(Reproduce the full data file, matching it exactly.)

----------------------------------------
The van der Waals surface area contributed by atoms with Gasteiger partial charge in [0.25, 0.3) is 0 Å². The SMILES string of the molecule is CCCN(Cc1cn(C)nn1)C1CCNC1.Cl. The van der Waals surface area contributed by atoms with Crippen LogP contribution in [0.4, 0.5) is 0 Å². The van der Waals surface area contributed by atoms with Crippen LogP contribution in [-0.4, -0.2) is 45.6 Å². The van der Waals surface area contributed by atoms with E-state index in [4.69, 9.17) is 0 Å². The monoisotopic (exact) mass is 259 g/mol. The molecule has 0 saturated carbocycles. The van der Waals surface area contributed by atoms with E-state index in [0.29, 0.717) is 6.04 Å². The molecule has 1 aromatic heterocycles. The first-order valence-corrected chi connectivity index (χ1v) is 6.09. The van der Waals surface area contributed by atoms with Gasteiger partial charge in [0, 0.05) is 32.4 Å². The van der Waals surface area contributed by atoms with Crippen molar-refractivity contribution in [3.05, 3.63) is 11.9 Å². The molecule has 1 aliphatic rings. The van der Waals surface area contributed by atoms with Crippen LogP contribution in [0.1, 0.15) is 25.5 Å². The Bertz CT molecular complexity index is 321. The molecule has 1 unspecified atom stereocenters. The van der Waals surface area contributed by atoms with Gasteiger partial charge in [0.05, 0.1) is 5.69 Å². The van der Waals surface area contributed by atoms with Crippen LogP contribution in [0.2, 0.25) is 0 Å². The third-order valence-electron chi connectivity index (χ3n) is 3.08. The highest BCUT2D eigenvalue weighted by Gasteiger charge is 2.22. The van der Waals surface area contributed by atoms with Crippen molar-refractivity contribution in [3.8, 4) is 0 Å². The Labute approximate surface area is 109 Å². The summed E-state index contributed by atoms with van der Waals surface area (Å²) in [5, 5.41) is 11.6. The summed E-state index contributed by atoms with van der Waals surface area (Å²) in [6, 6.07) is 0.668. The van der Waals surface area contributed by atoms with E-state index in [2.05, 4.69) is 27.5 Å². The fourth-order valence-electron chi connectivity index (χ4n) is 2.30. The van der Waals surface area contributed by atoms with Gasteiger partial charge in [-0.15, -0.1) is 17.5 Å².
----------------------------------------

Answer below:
The van der Waals surface area contributed by atoms with Gasteiger partial charge in [0.25, 0.3) is 0 Å². The SMILES string of the molecule is CCCN(Cc1cn(C)nn1)C1CCNC1.Cl. The van der Waals surface area contributed by atoms with Crippen LogP contribution in [0.4, 0.5) is 0 Å². The van der Waals surface area contributed by atoms with Crippen LogP contribution in [-0.4, -0.2) is 45.6 Å². The van der Waals surface area contributed by atoms with E-state index in [4.69, 9.17) is 0 Å². The monoisotopic (exact) mass is 259 g/mol. The molecule has 0 saturated carbocycles. The van der Waals surface area contributed by atoms with E-state index in [0.29, 0.717) is 6.04 Å². The molecule has 1 aromatic heterocycles. The first-order valence-corrected chi connectivity index (χ1v) is 6.09. The van der Waals surface area contributed by atoms with Gasteiger partial charge in [0, 0.05) is 32.4 Å². The van der Waals surface area contributed by atoms with Crippen molar-refractivity contribution in [3.05, 3.63) is 11.9 Å². The molecule has 1 aliphatic rings. The van der Waals surface area contributed by atoms with Crippen LogP contribution in [0.1, 0.15) is 25.5 Å². The Bertz CT molecular complexity index is 321. The molecule has 1 unspecified atom stereocenters. The van der Waals surface area contributed by atoms with Gasteiger partial charge in [0.05, 0.1) is 5.69 Å². The van der Waals surface area contributed by atoms with Crippen LogP contribution in [0.2, 0.25) is 0 Å². The third-order valence-electron chi connectivity index (χ3n) is 3.08. The highest BCUT2D eigenvalue weighted by Gasteiger charge is 2.22. The van der Waals surface area contributed by atoms with Crippen molar-refractivity contribution in [3.8, 4) is 0 Å². The Labute approximate surface area is 109 Å². The summed E-state index contributed by atoms with van der Waals surface area (Å²) in [5, 5.41) is 11.6. The summed E-state index contributed by atoms with van der Waals surface area (Å²) in [6, 6.07) is 0.668. The van der Waals surface area contributed by atoms with E-state index in [2.05, 4.69) is 27.5 Å². The fourth-order valence-electron chi connectivity index (χ4n) is 2.30. The van der Waals surface area contributed by atoms with Gasteiger partial charge in [-0.15, -0.1) is 17.5 Å².